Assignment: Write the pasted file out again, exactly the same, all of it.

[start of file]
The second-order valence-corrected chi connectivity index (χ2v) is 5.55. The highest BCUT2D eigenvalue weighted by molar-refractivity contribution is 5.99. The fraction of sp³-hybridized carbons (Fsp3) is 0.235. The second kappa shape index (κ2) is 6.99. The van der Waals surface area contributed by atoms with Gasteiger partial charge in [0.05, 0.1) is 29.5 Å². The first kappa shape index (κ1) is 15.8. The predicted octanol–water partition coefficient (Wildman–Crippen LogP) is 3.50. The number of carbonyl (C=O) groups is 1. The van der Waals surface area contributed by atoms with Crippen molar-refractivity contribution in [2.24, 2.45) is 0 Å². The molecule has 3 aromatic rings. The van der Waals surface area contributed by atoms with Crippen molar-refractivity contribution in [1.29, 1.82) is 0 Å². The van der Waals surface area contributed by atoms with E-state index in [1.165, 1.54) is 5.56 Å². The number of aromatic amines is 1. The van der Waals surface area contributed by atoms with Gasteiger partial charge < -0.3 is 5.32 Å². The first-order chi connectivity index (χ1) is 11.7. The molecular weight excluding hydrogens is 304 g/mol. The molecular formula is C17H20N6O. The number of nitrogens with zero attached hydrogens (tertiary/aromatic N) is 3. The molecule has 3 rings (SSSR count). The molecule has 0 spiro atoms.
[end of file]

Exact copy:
The second-order valence-corrected chi connectivity index (χ2v) is 5.55. The highest BCUT2D eigenvalue weighted by molar-refractivity contribution is 5.99. The fraction of sp³-hybridized carbons (Fsp3) is 0.235. The second kappa shape index (κ2) is 6.99. The van der Waals surface area contributed by atoms with Gasteiger partial charge in [0.05, 0.1) is 29.5 Å². The first kappa shape index (κ1) is 15.8. The predicted octanol–water partition coefficient (Wildman–Crippen LogP) is 3.50. The number of carbonyl (C=O) groups is 1. The van der Waals surface area contributed by atoms with Crippen molar-refractivity contribution in [2.24, 2.45) is 0 Å². The molecule has 3 aromatic rings. The van der Waals surface area contributed by atoms with Crippen molar-refractivity contribution in [1.29, 1.82) is 0 Å². The van der Waals surface area contributed by atoms with E-state index in [1.165, 1.54) is 5.56 Å². The number of aromatic amines is 1. The van der Waals surface area contributed by atoms with Gasteiger partial charge < -0.3 is 5.32 Å². The first-order chi connectivity index (χ1) is 11.7. The molecular weight excluding hydrogens is 304 g/mol. The molecular formula is C17H20N6O. The number of nitrogens with zero attached hydrogens (tertiary/aromatic N) is 3. The molecule has 3 rings (SSSR count). The molecule has 0 spiro atoms.